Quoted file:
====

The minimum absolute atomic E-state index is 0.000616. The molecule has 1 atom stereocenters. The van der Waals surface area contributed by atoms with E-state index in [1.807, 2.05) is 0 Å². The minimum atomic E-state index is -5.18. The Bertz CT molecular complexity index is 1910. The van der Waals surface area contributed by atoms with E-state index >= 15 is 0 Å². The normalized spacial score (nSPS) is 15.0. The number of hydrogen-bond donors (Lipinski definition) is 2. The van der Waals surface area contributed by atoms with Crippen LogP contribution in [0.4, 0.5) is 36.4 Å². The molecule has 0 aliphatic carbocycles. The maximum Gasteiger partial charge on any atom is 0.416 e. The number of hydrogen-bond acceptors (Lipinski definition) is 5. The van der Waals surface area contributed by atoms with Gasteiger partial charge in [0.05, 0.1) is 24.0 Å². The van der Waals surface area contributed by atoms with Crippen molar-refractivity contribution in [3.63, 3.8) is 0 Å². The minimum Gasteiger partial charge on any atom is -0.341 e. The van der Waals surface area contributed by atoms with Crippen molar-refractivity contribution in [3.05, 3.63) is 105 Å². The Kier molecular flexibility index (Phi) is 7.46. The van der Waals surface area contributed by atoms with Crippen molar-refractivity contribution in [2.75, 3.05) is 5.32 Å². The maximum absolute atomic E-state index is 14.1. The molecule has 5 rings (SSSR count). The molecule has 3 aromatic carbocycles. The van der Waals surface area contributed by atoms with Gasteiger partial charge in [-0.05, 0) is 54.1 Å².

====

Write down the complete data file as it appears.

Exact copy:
The minimum absolute atomic E-state index is 0.000616. The molecule has 1 atom stereocenters. The van der Waals surface area contributed by atoms with E-state index in [1.807, 2.05) is 0 Å². The minimum atomic E-state index is -5.18. The Bertz CT molecular complexity index is 1910. The van der Waals surface area contributed by atoms with E-state index >= 15 is 0 Å². The normalized spacial score (nSPS) is 15.0. The number of hydrogen-bond donors (Lipinski definition) is 2. The van der Waals surface area contributed by atoms with Crippen LogP contribution in [0.4, 0.5) is 36.4 Å². The molecule has 0 aliphatic carbocycles. The maximum Gasteiger partial charge on any atom is 0.416 e. The number of hydrogen-bond acceptors (Lipinski definition) is 5. The van der Waals surface area contributed by atoms with Gasteiger partial charge in [0.05, 0.1) is 24.0 Å². The van der Waals surface area contributed by atoms with Crippen molar-refractivity contribution in [3.63, 3.8) is 0 Å². The minimum Gasteiger partial charge on any atom is -0.341 e. The van der Waals surface area contributed by atoms with Crippen molar-refractivity contribution in [3.05, 3.63) is 105 Å². The Kier molecular flexibility index (Phi) is 7.46. The van der Waals surface area contributed by atoms with Crippen molar-refractivity contribution in [2.75, 3.05) is 5.32 Å². The maximum absolute atomic E-state index is 14.1. The molecule has 5 rings (SSSR count). The molecule has 3 aromatic carbocycles. The van der Waals surface area contributed by atoms with Gasteiger partial charge in [-0.05, 0) is 54.1 Å².